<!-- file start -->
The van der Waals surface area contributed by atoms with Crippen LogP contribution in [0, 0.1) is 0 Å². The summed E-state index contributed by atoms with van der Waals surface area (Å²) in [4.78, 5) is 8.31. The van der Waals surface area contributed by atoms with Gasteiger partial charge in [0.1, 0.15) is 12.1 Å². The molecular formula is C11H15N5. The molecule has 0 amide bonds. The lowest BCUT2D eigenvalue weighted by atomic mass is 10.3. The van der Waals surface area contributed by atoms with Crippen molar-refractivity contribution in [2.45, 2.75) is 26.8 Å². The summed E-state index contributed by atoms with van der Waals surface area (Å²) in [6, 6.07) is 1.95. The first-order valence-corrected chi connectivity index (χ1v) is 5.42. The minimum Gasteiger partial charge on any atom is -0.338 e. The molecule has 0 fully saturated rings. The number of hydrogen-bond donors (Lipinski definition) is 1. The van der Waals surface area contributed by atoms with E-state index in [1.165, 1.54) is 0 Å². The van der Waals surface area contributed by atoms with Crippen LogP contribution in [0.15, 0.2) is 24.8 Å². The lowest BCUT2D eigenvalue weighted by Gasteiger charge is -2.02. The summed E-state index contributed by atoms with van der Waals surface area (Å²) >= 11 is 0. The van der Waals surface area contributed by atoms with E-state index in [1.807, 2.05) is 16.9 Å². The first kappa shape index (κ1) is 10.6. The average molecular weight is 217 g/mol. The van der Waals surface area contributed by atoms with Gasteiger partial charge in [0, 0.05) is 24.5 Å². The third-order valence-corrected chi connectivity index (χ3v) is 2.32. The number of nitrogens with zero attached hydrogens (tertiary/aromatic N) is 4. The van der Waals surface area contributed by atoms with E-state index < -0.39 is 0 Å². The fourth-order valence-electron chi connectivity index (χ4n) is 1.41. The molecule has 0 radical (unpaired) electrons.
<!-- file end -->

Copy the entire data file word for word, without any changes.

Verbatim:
The van der Waals surface area contributed by atoms with Crippen LogP contribution in [0, 0.1) is 0 Å². The summed E-state index contributed by atoms with van der Waals surface area (Å²) in [4.78, 5) is 8.31. The van der Waals surface area contributed by atoms with Gasteiger partial charge in [0.1, 0.15) is 12.1 Å². The molecular formula is C11H15N5. The molecule has 0 amide bonds. The lowest BCUT2D eigenvalue weighted by atomic mass is 10.3. The van der Waals surface area contributed by atoms with Crippen molar-refractivity contribution in [2.45, 2.75) is 26.8 Å². The summed E-state index contributed by atoms with van der Waals surface area (Å²) in [6, 6.07) is 1.95. The first-order valence-corrected chi connectivity index (χ1v) is 5.42. The minimum Gasteiger partial charge on any atom is -0.338 e. The molecule has 0 fully saturated rings. The number of hydrogen-bond donors (Lipinski definition) is 1. The van der Waals surface area contributed by atoms with E-state index in [1.165, 1.54) is 0 Å². The van der Waals surface area contributed by atoms with Crippen LogP contribution in [0.15, 0.2) is 24.8 Å². The lowest BCUT2D eigenvalue weighted by Gasteiger charge is -2.02. The summed E-state index contributed by atoms with van der Waals surface area (Å²) >= 11 is 0. The van der Waals surface area contributed by atoms with E-state index in [1.807, 2.05) is 16.9 Å². The first kappa shape index (κ1) is 10.6. The average molecular weight is 217 g/mol. The van der Waals surface area contributed by atoms with Gasteiger partial charge in [0, 0.05) is 24.5 Å². The third-order valence-corrected chi connectivity index (χ3v) is 2.32. The number of nitrogens with zero attached hydrogens (tertiary/aromatic N) is 4. The van der Waals surface area contributed by atoms with E-state index < -0.39 is 0 Å². The fourth-order valence-electron chi connectivity index (χ4n) is 1.41. The molecule has 0 radical (unpaired) electrons.